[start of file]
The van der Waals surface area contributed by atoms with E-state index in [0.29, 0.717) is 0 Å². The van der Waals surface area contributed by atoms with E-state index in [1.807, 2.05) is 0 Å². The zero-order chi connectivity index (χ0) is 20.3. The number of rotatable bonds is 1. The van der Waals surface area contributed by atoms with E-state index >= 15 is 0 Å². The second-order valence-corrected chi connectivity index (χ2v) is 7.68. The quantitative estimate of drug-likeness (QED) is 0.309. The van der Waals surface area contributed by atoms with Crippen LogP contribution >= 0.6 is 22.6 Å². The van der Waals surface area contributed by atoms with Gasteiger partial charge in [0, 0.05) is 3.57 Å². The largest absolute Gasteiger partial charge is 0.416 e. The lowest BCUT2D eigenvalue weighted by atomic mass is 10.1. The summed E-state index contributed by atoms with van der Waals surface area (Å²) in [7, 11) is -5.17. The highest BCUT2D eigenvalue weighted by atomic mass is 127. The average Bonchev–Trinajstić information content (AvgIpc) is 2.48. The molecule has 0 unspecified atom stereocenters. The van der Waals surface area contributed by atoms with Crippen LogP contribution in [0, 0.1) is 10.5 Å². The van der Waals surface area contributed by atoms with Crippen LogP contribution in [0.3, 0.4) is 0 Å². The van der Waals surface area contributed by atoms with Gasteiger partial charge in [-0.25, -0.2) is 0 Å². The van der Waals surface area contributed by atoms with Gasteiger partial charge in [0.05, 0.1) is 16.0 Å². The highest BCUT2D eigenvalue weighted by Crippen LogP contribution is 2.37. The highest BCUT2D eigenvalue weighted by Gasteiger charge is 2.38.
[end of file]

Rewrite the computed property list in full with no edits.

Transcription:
The van der Waals surface area contributed by atoms with E-state index in [0.29, 0.717) is 0 Å². The van der Waals surface area contributed by atoms with E-state index in [1.807, 2.05) is 0 Å². The zero-order chi connectivity index (χ0) is 20.3. The number of rotatable bonds is 1. The van der Waals surface area contributed by atoms with E-state index >= 15 is 0 Å². The second-order valence-corrected chi connectivity index (χ2v) is 7.68. The quantitative estimate of drug-likeness (QED) is 0.309. The van der Waals surface area contributed by atoms with Crippen LogP contribution >= 0.6 is 22.6 Å². The van der Waals surface area contributed by atoms with Gasteiger partial charge in [0, 0.05) is 3.57 Å². The largest absolute Gasteiger partial charge is 0.416 e. The lowest BCUT2D eigenvalue weighted by atomic mass is 10.1. The summed E-state index contributed by atoms with van der Waals surface area (Å²) in [7, 11) is -5.17. The highest BCUT2D eigenvalue weighted by atomic mass is 127. The average Bonchev–Trinajstić information content (AvgIpc) is 2.48. The molecule has 0 unspecified atom stereocenters. The van der Waals surface area contributed by atoms with Crippen LogP contribution in [0, 0.1) is 10.5 Å². The van der Waals surface area contributed by atoms with Crippen LogP contribution in [0.3, 0.4) is 0 Å². The van der Waals surface area contributed by atoms with Gasteiger partial charge in [-0.25, -0.2) is 0 Å². The van der Waals surface area contributed by atoms with Gasteiger partial charge in [0.05, 0.1) is 16.0 Å². The highest BCUT2D eigenvalue weighted by Crippen LogP contribution is 2.37. The highest BCUT2D eigenvalue weighted by Gasteiger charge is 2.38.